There's a strong case for saying that Joe really isn't any morally better than an actual thief. It's just fluke luck that separates Joe from Moe, who actually stole the neighbor's wallet a little later that day. Among others, you certainly have Kant on your side; Joe lacks what Kant calls a good will, and Kant though that a good will is the only thing that's truly good. As for whether Joe is "sinning" by wanting to steal from his neighbor, having an impulse probably doesn't count as a "sin," though sin is not a notion that has much currency in contemporary ethical theory. Just how one ought to deal with such impulses is an interesting question. The obvious first answer is by resisting the temptation, and that's fine as far as it goes. Giving in to the temptation is wrong, even if lucky circumstance has it that the giving in doesn't end up going anywhere. If we want to use the word "sin," we might want to say that forming the intention to do wrong is already wrong, even if nothing comes of it. But your...

Suppose a friend tells us something that happened with him and asks us to keep it a secret. Suppose it is nothing very important, but our friend thinks it is. Suppose the story could have been known by many people, because it happened in a public place, but in fact no relevant person knows of it, except for our friend and us. Do we have the duty to keep it a secret? It seems that if we have that duty, it is only because our friend asked us to do so. But do people have the power to create duties for other people only by asking them to do something?

Let's consider two scenarios. 1) The friend asks you to promise not to divulge what she's about to tell you. You agree and then she tells you the "secret." 2) The friend tells you her story without any preamble to her tale. Then she asks you to promise not to tell anyone. In the first case, the obligation is a matter of your making a promise. Promises create obligations. You could have said no. Or you could have said "Only if I can keep it secret in good conscience." If you hadn't said "I promise," there wouldn't be an obligation. Your friend didn't create the obligation; you did. In case 2), you can still say no, but leaving things at that misses something. Respecting your friend's wishes could still be what you ought to do, because she's your friend, and not respecting her wish would distress her, and you've got no good reason to do that. In case 2), do we want to say that when your friend asked you not to tell, that created an obligation? Your friend's request isn't like an order from the court....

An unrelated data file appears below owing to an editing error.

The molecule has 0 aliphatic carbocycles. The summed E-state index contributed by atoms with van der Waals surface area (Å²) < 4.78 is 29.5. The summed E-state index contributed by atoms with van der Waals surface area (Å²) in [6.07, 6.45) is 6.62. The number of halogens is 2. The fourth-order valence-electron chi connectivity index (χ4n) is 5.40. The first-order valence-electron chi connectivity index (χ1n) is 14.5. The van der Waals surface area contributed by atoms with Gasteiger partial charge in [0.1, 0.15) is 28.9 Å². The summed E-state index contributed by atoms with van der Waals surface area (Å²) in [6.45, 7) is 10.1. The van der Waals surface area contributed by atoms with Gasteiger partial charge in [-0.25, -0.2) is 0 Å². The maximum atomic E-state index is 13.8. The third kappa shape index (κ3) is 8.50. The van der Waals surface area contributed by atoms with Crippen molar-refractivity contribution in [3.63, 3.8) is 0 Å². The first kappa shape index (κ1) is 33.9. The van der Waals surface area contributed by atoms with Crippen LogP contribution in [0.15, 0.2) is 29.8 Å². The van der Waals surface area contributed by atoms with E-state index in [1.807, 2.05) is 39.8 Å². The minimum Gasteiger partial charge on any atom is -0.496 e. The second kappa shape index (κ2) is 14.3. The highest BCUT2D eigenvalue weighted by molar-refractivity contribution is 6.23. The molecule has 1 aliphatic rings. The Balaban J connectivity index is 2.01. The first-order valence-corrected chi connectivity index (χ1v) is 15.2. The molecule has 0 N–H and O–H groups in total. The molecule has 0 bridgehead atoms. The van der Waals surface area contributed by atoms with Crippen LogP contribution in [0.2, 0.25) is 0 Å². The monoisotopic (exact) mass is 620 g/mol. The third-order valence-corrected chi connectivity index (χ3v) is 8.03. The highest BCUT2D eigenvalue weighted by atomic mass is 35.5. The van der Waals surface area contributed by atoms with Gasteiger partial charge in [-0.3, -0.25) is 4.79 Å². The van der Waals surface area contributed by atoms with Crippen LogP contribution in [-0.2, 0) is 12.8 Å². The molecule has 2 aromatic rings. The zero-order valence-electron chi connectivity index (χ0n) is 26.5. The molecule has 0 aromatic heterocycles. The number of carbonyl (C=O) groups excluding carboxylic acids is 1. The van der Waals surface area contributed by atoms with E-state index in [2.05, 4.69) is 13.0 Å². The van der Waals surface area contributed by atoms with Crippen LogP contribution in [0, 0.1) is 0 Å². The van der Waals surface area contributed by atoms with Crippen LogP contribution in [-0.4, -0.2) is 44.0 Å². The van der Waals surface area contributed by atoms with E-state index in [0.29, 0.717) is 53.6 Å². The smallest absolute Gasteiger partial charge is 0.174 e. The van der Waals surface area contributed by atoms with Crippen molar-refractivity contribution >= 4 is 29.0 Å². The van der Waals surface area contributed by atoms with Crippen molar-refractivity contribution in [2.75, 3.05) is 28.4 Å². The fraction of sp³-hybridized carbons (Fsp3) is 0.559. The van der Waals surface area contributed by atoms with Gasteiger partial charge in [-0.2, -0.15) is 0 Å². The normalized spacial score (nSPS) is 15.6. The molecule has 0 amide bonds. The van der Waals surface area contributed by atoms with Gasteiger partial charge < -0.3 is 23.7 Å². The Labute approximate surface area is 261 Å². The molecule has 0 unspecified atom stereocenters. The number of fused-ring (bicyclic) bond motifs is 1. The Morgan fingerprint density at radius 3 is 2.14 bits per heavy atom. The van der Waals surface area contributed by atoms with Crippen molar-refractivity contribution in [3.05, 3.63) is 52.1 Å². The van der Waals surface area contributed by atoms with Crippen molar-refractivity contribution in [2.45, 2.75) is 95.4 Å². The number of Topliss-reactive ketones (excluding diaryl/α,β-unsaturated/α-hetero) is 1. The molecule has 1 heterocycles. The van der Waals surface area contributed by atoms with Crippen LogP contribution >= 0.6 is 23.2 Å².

What is right and what is wrong? Who can say what is right and what is wrong? How can we know what it is? Does it really matter, does it make a difference to know what the right thing and what the wrong thing is? I'm talking about stuff like sexism, racism, money, society etc.

Well, things are wrong if we shouldn't do them; they're right if we should. As for which specific things, there are many. Some people think they can boil it down to a simple principle or two (e.g. things are right if they produce the largest balance of good consequences over bad.) Other people think right and wrong are too varied for anything more than rules of thumb. Who can say what's right and what's wrong? If you mean who's qualified to pass judgment, then pretty much all of us are—at least about some things. It's wrong to mock people's infirmities. It's wrong to beat someone up because you're annoyed by something he said. It's wrong to kill someone so that you can collect on her insurance policy. And so on. You're in just as good a position as I am to make those claims. (Of course if you're asking who can make something right or wrong by declaring it right or wrong, there's a pretty good case that no one can. What's right and wrong isn't up to us.) Does it make a difference to know the...

In a primary school in South Korea, a teacher asked the students to think how happy they are when watching a video of children with famine in Africa. The teacher meant that they must be happier compared to poor children. Then one of the students responded "It's wrong that one feels happy to know other's unhappiness." When I read this article, I deeply agreed with the student. I think most of the NGOs for children in need are using that kind of way to move people and to encourge them to donate. That is, the organizations make people compare themselves to the poor and feel happier and sympathy for the poor. Then they would be willing to donate for the poor. I think this method is effective but wrong. I wonder if those organizations take the wrong method or I am wrong. Could you please let me know your opinion on this issue?